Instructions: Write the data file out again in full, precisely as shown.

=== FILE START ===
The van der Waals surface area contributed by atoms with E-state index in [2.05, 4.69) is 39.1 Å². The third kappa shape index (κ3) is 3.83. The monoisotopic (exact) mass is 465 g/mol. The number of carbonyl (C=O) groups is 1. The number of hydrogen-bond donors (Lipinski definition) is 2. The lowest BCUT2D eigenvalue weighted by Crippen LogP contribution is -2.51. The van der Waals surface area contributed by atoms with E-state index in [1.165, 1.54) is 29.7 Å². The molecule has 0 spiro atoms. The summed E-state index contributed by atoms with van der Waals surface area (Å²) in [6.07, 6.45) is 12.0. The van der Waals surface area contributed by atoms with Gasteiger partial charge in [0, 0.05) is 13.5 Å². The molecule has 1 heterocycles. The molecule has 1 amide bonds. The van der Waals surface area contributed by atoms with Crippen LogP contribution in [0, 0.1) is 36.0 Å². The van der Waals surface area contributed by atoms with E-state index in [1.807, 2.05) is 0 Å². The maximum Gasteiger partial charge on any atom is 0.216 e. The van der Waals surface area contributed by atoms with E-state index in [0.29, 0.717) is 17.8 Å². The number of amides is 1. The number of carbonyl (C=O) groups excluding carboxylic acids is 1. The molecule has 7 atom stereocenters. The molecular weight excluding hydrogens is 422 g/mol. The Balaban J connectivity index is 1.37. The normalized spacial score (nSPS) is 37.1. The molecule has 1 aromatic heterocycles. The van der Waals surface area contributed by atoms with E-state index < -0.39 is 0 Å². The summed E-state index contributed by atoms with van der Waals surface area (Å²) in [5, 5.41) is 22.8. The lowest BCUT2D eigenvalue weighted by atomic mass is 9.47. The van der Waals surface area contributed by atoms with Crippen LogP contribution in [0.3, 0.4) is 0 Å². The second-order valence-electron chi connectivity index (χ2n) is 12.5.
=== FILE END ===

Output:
The van der Waals surface area contributed by atoms with E-state index in [2.05, 4.69) is 39.1 Å². The third kappa shape index (κ3) is 3.83. The monoisotopic (exact) mass is 465 g/mol. The number of carbonyl (C=O) groups is 1. The number of hydrogen-bond donors (Lipinski definition) is 2. The lowest BCUT2D eigenvalue weighted by Crippen LogP contribution is -2.51. The van der Waals surface area contributed by atoms with E-state index in [1.165, 1.54) is 29.7 Å². The molecule has 0 spiro atoms. The summed E-state index contributed by atoms with van der Waals surface area (Å²) in [6.07, 6.45) is 12.0. The van der Waals surface area contributed by atoms with Gasteiger partial charge in [0, 0.05) is 13.5 Å². The molecule has 1 heterocycles. The molecule has 1 amide bonds. The van der Waals surface area contributed by atoms with Crippen LogP contribution in [0, 0.1) is 36.0 Å². The van der Waals surface area contributed by atoms with E-state index in [1.807, 2.05) is 0 Å². The maximum Gasteiger partial charge on any atom is 0.216 e. The van der Waals surface area contributed by atoms with E-state index in [0.29, 0.717) is 17.8 Å². The number of amides is 1. The number of carbonyl (C=O) groups excluding carboxylic acids is 1. The molecule has 7 atom stereocenters. The molecular weight excluding hydrogens is 422 g/mol. The Balaban J connectivity index is 1.37. The normalized spacial score (nSPS) is 37.1. The molecule has 1 aromatic heterocycles. The van der Waals surface area contributed by atoms with E-state index < -0.39 is 0 Å². The summed E-state index contributed by atoms with van der Waals surface area (Å²) in [5, 5.41) is 22.8. The lowest BCUT2D eigenvalue weighted by atomic mass is 9.47. The van der Waals surface area contributed by atoms with Crippen LogP contribution in [0.3, 0.4) is 0 Å². The second-order valence-electron chi connectivity index (χ2n) is 12.5.